Ideally, you'll want a separate hard drive in your computer you can dedicate entirely to Photoshop. But this isn't always possible.
To see where the scratch disks are, go to Preferences > Scratch Disks. You can see your drives and see if Photoshop has checked the right box. You can also allocate more than one place so Photoshop has a backup scratch disk.
If your scratch disk is full or not being cleaned regularly (Photoshop should do this, but often doesn't, especially if you don't close it properly), then PS will slow down and you might even get the dreaded "Scratch disks full" error code... not good!
To purge all the data (cache, temp files, history, layers etc) from your scratch disk and start fresh, you can do the following:
• Save your work and close all open images
- unless you're getting the dreaded scratch disk error, in which case leave the images open.
• Go to Edit > Purge > All
This will wipe your scratch disks and give you a clean slate to work with.
If your scratch disk is still full or Photoshop is still grinding away, painfully slow. The last thing you can do is to locate and delete all the old Photoshop temp files.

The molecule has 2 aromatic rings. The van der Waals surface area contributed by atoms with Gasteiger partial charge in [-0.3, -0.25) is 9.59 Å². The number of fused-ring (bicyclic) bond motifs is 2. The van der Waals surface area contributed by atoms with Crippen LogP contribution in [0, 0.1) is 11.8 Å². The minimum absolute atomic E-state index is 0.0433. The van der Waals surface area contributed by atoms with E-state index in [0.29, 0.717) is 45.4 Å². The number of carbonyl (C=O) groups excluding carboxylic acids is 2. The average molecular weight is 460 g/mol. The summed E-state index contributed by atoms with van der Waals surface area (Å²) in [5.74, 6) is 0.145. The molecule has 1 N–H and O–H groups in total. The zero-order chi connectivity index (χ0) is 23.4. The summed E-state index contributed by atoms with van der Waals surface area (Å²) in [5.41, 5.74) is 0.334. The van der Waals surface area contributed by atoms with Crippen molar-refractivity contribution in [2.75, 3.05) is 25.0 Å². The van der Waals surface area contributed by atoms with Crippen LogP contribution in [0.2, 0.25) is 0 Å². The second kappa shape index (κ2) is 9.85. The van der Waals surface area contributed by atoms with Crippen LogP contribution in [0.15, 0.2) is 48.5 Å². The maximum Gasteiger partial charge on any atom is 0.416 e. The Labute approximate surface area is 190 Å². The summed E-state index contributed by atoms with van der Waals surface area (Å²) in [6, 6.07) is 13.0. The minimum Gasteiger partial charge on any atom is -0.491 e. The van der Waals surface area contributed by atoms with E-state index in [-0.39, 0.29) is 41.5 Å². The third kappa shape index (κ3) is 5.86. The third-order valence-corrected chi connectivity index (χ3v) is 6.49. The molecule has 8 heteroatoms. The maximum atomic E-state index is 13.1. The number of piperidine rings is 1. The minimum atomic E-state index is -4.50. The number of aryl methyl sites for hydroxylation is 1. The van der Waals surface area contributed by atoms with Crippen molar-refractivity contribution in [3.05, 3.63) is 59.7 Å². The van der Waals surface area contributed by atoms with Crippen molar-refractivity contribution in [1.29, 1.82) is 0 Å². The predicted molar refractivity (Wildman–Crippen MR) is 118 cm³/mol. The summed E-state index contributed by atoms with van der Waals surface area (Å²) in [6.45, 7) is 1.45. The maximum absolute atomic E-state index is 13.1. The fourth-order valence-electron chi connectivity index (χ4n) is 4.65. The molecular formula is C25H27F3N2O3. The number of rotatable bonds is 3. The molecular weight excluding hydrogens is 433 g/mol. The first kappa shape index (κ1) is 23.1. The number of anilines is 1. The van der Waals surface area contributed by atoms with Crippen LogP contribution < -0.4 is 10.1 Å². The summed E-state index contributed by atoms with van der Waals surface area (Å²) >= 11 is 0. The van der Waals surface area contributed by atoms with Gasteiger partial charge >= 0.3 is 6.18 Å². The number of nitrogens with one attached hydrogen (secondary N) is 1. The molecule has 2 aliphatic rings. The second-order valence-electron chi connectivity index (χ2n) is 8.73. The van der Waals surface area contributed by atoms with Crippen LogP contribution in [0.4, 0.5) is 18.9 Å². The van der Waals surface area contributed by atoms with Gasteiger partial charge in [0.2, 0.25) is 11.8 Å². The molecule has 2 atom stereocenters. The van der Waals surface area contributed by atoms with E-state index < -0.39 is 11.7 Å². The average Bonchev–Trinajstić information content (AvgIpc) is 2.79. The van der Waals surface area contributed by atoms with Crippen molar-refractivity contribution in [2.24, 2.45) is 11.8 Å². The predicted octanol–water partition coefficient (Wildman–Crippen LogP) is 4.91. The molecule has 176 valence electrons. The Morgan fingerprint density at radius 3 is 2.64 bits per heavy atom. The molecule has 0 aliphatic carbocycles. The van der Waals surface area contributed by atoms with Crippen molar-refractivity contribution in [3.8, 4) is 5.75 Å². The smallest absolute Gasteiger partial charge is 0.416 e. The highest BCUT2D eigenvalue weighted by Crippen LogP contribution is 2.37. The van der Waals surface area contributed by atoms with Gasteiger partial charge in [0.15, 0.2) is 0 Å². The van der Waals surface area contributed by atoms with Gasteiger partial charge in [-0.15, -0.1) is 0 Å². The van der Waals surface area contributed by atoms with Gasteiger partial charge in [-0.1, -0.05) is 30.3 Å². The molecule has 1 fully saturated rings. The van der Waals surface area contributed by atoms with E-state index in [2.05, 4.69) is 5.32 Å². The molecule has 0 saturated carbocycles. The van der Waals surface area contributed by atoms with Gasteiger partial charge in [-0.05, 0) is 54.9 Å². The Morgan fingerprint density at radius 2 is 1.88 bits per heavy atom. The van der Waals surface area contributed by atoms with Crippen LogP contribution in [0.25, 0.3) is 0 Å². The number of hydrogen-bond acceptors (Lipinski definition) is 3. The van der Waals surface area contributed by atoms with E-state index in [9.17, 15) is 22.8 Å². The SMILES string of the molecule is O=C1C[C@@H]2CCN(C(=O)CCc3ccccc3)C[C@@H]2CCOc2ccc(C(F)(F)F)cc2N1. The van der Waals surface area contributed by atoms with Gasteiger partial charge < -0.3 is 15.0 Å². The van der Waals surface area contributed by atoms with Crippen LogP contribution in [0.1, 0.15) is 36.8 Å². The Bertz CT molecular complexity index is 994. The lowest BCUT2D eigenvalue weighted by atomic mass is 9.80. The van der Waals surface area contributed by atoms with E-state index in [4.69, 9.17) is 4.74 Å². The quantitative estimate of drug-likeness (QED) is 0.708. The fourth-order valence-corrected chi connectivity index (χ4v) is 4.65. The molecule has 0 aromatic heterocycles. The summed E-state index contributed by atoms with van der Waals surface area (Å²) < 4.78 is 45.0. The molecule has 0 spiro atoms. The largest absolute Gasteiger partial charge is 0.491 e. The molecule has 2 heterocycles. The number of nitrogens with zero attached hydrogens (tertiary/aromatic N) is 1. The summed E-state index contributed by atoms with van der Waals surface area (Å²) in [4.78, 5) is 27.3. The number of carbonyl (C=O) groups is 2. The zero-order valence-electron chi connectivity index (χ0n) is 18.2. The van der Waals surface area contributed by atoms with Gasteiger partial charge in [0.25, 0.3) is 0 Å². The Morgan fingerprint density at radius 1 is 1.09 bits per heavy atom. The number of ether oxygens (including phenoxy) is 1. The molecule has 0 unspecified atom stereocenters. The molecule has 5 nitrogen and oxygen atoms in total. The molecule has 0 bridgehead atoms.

To find these files, run a search for "Photoshop Temp" files. You'll see these come up as files that begin with "pst" and then random numbers followed by the file extension ".tmp."
Remove these from your drive.
Photoshop may be a little slower initially next time you start up, but this is because it is repopulating some important temp files. This won't last long and you should notice the difference in your scratch disk performance.
Hit restart, open your image and you should notice a big difference in Photoshop's speed and performance.
If at any point you have clicked something that makes it all worse, you can reset your preferences in Photoshop back to the Adobe standard.
Please remember, no matter how many steps you take to speed up Photoshop, none of these steps will help you if your computer is lacking in the tools to run such a huge program. There is only so much you can do with the spec of your computer.
If the above steps haven't helped, it might be time to invest in better spec for your machine, so you can edit faster and put an end to the hours spent waiting for Photoshop to play catch up.
Photographer & Editing tutor at www.lsp-actions.com
PS — Leave me a comment below if you found this helpful or need any further help!